It’s OK to be a Yankee Doodle Dandee

I was once part of the band that would be eventually named “George M. Cohan’s Own“, and I was interested to read about the recent Independence Day weekend unveiling of a new bust of George M. Cohan on Wickenden street. It is a fitting tribute to the man who penned so many patriotic songs.

The Broadway impresario, who provided the American soundtrack for World War I and World War II, is an emblem of a time that can seem impossibly distant for the young and skeptical: a time of unabashed pride in country.
He was of an era, said Michael Fink, a Cohan aficionado and professor of English at the Rhode Island School of Design, when freedom meant something other than the opportunity to criticize.
“In my generation,” Fink said, “we were free to love America.”

I appreciate the work that Fink has done to memorialize Cohan, but I thought that an odd thing to say. We are still free to love America. We always have been. That is, unless we let contemporary politics color our perception, as described in David Scharfenberg’s story:

Cohan, portrayed by James Cagney in the 1942 biopic Yankee Doodle Dandy, was not the idealized figure of the film. He divorced once. Clashed with the Broadway actors union. He had some warts.
And for the children of the Watergate era, the warts are the thing. Or are they?
The youthful embrace of Barack Obama — still strong seven months into his administration — suggests a longing for a new sort of patriotism. Perhaps not Yankee Doodle Dandy. More critical than that. More reserved.
But something hopeful and proud, nonetheless.
The young and liberal-minded were not free to love America under President Bush. But now, for the hipsters ambling past that bust of George M. Cohan, an opening.

Apparently, the “young and liberal-minded” (and I suspect some of the “old”) are conflating patriotism with politics, which cheapens the former. America is greater than contemporary political personalities and their policies. We should love America for its ideals–liberty, freedom, opportunity–regardless of whether we think those ideals are being followed or not. Patriotism is love for or devotion to one’s country. Not the person who leads it, no matter how magnificent he or she may or may not be.

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Russ
Russ
11 years ago

I say Ambrose Bierce was closer to the mark (must have been a Bush hater)…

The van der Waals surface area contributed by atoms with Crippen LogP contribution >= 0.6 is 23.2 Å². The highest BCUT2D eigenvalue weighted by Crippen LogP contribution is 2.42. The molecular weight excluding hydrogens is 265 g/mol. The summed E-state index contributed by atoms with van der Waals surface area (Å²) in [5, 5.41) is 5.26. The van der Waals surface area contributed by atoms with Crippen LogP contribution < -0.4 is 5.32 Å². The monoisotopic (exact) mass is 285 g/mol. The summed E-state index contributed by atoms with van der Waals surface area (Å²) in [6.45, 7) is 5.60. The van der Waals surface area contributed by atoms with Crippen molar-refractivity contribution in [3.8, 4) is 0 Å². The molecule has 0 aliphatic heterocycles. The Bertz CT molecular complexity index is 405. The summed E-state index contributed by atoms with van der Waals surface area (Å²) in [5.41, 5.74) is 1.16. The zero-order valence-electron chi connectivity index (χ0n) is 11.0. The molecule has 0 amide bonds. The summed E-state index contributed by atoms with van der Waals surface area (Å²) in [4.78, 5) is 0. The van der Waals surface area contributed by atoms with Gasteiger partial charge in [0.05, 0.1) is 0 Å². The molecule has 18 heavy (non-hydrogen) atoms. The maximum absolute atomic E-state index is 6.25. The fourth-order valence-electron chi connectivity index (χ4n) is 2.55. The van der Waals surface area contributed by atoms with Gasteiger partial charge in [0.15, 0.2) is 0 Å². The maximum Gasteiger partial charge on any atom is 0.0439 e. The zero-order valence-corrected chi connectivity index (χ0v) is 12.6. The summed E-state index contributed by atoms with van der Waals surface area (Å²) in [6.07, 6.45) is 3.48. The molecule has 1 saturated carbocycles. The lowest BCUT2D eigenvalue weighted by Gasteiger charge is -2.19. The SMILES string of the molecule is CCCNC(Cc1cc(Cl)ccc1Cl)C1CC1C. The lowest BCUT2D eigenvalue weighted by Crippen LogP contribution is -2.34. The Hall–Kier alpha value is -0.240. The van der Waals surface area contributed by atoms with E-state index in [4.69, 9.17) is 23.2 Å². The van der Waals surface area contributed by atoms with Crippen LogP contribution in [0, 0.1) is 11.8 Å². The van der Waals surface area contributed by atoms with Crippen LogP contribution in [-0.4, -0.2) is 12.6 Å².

PATRIOTISM, n. Combustible rubbish read to the torch of any one ambitious to illuminate his name.
In Dr. Johnson’s famous dictionary patriotism is defined as the last resort of a scoundrel. With all due respect to an enlightened but inferior lexicographer I beg to submit that it is the first.

Marc
Marc
11 years ago

Quoting “Bitter Bierce“, eh? Here are some other goodies from his “Devil’s Dictionary“:
TARIFF – A scale of taxes on imports, designed to protect the domestic producer against the greed of his consumer.
Or
POVERTY – A file provided for the teeth of the rats of reform. The number of plans for its abolition equals that of the reformers who suffer from it, plus that of the philosophers who know nothing about it. Its victims are distinguished by possession of all the virtues and by their faith in leaders seeking to conduct them into a prosperity where they believe these to be unknown.
or
LAWYER – One skilled in circumvention of the law. (shhh, don’t tell Matt!)
or
BIGOT – One who is obstinately and zealously attached to an opinion that you do not entertain.
And Finally
HAPPINESS – An agreeable sensation arising from contemplating the misery of another.
(which explains a lot about Mr. Bierce)

OldTimeLefty
11 years ago

Patriotism is your conviction that this country is superior to all other countries because you were born in it.
George Bernard Shaw

rhody
rhody
11 years ago

Hey, the right has claimed a monopoly on patriotism for a long time, and may rightfully feel threatened by those of us lefties who proudly fly the Stars and Stripes at our front doors.

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